Following 2010 attacks on the Ahmadi community in Lahore that left 80 dead, Karachi-based freelance journalist Huma Yusuf argues that Pakistan’s blasphemy laws run contrary to its founding spirit

Karachi, Pakistan - Sadly, the recent violence against the Ahmadi community, which left 80 worshippers dead at an Ahmadi mosque in Lahore, is not a new phenomenon. Religious minorities in Pakistan – particularly Ahmadis, Christians, Shi’ites and Hindus – have been increasingly persecuted in Pakistan in recent decades. Their rights are routinely violated on the premise that they are non-Muslims and therefore second-class citizens. 

According to its constitution, Pakistan’s government and any changes to the constitution must comply with Islamic tenets. 

In 1974, under pressure from religious political parties, former President Zulfikar Ali Bhutto introduced a constitutional amendment that declared Ahmadis to be non-Muslims on the basis of ideological differences on theological issues. For instance, Ahmadis regard their 19th century founder, Mirza Ghulam Ahmad as a prophet, whereas Muslims affirm the Prophet Muhammad as the last prophet. This act set a precedent for constitutionally stripping Pakistan’s religious minorities of their rights to freedom of belief and expression. 

During military dictator General Zia ul Haq’s reign from 1977 to 1988, further anti-minority constitutional changes were introduced. In 1982, additions to the Pakistan Penal Code made committing blasphemy a penal offence and anyone found to be critical of the Prophet Muhammad or disrespectful towards the Qur’an could now face a jail term or, thanks to a 1986 amendment, the death penalty. 

Not surprisingly, these provisions – or “blasphemy laws”, as they are commonly known – have facilitated discrimination against religious minorities over the years. Human rights groups have routinely documented how anti-blasphemy legislation has been exploited by some members of Pakistan’s Sunni majority to justify censorship, settle personal vendettas and even effect land grabs – with Muslims accusing non-Muslim land owners of blasphemy. 

In a more troubling trend, religious political parties and extremist groups – emboldened by the constitutional decision to punish blasphemers with the death penalty – have been known to take the law into their own hand when allegations of blasphemy circulate. As recently as July 2009, dozens of members of Sipah-e-Sahaba (SSP), a banned sectarian organisation, torched homes in the Christian community in Gojra, a city in the province of Punjab, leaving seven dead. The SSP was able to rally the mob within a matter of hours by falsely alleging that a Christian had defiled the Qur’an during a wedding ceremony.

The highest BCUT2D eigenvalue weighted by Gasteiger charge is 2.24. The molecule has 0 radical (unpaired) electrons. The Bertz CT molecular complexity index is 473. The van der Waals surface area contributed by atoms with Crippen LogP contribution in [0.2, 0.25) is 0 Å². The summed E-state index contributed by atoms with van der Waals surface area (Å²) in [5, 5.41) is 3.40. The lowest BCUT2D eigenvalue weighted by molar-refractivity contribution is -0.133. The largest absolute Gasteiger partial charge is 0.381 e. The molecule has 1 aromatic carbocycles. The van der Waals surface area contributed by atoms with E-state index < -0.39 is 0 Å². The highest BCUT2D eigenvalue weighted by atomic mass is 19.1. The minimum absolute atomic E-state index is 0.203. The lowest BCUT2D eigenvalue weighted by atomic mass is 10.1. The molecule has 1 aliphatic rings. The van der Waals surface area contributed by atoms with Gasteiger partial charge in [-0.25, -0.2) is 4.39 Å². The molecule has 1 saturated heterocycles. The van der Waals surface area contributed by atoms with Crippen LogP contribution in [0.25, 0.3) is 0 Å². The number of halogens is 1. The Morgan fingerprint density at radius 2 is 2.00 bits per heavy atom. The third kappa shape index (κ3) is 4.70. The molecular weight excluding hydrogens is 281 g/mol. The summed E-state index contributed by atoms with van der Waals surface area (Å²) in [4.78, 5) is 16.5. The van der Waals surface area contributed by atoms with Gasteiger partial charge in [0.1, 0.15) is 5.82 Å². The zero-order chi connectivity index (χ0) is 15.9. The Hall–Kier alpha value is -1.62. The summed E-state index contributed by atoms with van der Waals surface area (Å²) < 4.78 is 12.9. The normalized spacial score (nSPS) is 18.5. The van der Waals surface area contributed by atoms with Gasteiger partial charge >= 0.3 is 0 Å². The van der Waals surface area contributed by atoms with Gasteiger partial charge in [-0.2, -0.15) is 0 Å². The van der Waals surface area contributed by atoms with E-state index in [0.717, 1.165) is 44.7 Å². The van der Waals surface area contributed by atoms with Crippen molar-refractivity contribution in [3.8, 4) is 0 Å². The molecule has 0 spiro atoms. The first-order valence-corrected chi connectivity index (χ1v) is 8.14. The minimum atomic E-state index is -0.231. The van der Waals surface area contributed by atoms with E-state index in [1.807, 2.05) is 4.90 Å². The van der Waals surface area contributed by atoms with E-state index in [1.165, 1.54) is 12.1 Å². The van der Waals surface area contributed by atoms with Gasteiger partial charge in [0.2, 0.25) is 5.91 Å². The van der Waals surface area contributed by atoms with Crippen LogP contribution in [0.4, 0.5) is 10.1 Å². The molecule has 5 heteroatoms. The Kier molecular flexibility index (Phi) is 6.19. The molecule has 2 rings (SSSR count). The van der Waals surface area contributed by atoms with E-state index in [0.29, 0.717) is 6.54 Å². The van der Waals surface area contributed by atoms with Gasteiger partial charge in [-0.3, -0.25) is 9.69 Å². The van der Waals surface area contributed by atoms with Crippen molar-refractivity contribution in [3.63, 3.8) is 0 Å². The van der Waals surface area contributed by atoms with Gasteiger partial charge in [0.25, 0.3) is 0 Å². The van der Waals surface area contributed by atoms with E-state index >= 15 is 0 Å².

Law-enforcement officers have consistently failed to stem violence against minorities. High-ranking police officials have since been arrested for standing idly by while the SSP broadcast anti-Christian propaganda from mosque loudspeakers in Gojra before the riots. And the Punjab police have been lambasted for failing to provide adequate security in the wake of the Lahore attacks against Ahmadis. 

What is more troubling, however, is that successive democratically elected governments have failed to respond to the nationwide persecution of minorities. Since coming to power in 2008, the current Pakistan People’s Party (PPP) government has announced on three occasions that the blasphemy laws will be reformed. It was only after the Lahore attacks against Ahmadis that PPP politicians began drafting legislation that called for harsh punitive measures against those who accuse others of blasphemy without sound proof. Though welcome, such legislation is a disappointing reminder that more radical changes to the constitution, which are needed, will not be effected in the foreseeable future. 

Pakistan’s laws were not always meant to be this way. 

Soon after the country’s partition from India in 1947, its founder, Muhammad Ali Jinnah, announced his vision for a secular Pakistan: “In course of time Hindus would cease to be Hindus and Muslims would cease to be Muslims, not in the religious sense – because that is the personal faith of each individual – but in the political sense as citizens of the State.” 

Justices Muhammad Munir and M.R. Kiyani reiterated this vision in 1953. In the wake of the first agitations against the Ahmadi community in Lahore in which their members became the victims of rioting, they issued a landmark report warning against bringing religious matters into the realm of the state and law. 

The consequences of failing to heed this advice over the years are now apparent: anti-minority sentiment is widespread, deep-seated and state-sanctioned. 

It is essential that the Pakistan government repeal the blasphemy laws as a first step towards truly protecting the rights of religious minorities. A complete overhaul of the national educational curriculum, which was tampered with during the Zia years to perpetuate misconceptions about minority beliefs and foster a culture of discrimination, is then needed to address the growing intolerance of Pakistani society.


* Huma Yusuf is a freelance journalist in Karachi, Pakistan. This article is part of a series on Islamic law and non-Muslim minorities written for the Common Ground News Service (CGNews).

NOTE:  The article above is also available in Indonesian, French, Urdu, and Arabic.  See the accompanying link for the Common Ground News Service.